What type of equipment/tools do you use in your field?

What technology is used in your job?

What do you specialize in?

How many other people are using this technology in your work environment?

What type of training/degree do you need for using this technology?

What school did you attend? How did it help you understand this technology?

Is there an age limit for using the technology? What is the age limit?

How has this technology evolved over time?

How does this technology help you to succeed in your everyday activities as a Forensic?

On average how many times a day do you use this technology?

What is your favorite/least favorite part of the technology?

Did this technology inspire you to choose this field of work?

Thank you for your time. I appreciate your cooperation with my project.

By anon249858 — On Feb 23, 2012

@juno: It is completely illegal and unethical to operate any type of x-ray machine anywhere on this earth unless you are a trained professional medical radiation technologist. An unlicensed lay-person taking x-rays in the australian bush or anywhere is completely unsafe.

By anon249856 — On Feb 23, 2012

While there is no known "safe" dose of radiation and yes, radiation can cause cancer, exams using x-rays are very beneficial. It is a question of the benefit of the test outweighing the risk.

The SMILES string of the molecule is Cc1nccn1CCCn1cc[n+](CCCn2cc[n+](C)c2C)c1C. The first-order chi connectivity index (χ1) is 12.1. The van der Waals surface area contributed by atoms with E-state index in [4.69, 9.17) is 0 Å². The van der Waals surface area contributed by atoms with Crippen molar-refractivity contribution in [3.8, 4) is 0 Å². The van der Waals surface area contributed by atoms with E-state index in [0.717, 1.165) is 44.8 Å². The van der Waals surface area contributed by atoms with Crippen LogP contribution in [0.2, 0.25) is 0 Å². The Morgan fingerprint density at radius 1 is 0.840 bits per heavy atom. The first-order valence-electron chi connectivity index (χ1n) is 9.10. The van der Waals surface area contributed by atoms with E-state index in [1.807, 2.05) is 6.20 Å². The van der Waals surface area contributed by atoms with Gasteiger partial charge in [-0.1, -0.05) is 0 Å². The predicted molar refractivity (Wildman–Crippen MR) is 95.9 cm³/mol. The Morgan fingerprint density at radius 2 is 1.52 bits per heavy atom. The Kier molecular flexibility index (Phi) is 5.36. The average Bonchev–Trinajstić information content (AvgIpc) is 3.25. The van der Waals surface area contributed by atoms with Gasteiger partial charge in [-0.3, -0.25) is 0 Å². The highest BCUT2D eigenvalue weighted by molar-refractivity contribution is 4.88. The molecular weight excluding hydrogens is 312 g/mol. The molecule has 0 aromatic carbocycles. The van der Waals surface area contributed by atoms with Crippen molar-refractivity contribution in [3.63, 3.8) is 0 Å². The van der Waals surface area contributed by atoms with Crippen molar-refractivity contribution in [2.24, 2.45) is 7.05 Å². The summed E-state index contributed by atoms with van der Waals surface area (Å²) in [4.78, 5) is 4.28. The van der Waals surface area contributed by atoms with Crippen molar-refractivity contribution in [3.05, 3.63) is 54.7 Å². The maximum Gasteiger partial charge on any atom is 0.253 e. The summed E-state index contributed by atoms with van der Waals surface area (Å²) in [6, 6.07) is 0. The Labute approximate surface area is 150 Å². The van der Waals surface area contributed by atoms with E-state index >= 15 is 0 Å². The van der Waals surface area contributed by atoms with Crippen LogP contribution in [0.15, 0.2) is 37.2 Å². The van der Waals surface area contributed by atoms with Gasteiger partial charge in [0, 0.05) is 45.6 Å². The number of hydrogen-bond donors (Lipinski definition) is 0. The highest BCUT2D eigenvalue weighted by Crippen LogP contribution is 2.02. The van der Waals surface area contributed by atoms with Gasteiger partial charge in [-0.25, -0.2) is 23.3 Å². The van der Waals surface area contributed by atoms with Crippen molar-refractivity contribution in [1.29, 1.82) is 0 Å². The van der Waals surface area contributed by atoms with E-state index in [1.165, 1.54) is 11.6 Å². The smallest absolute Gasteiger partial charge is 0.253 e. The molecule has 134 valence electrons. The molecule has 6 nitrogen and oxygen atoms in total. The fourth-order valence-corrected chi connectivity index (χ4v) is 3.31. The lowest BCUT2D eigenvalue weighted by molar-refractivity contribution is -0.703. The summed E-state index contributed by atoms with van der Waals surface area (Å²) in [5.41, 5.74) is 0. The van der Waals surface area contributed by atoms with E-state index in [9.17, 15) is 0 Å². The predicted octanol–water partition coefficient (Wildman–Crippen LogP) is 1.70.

We try to keep exposure and the number of x-ray exams to a minimum of course, but if you're going to determine what is wrong with the patient then it's well worth it.

In Canada and I'm sure in most parts of the world, we try to keep x-ray exposure to the patient and to the technologist/radiologist to an absolute minimum. The walls, doors and windows in the diagnostic imaging departments are lined with lead and the tech can only push the exposure button from behind a protective barrier.

When absolutely necessary (but very, very seldom) we have to be in the room with the patient and get exposed. There are many ways to protect yourself in this situation - lead shielding, distance etc. It is a very safe and rewarding field. Oh yeah: we are technologists, not technicians.

By anon225999 — On Oct 29, 2011

@anon179067: If you are standing behind the lead shield while the ct/xray is taken, you should be fine.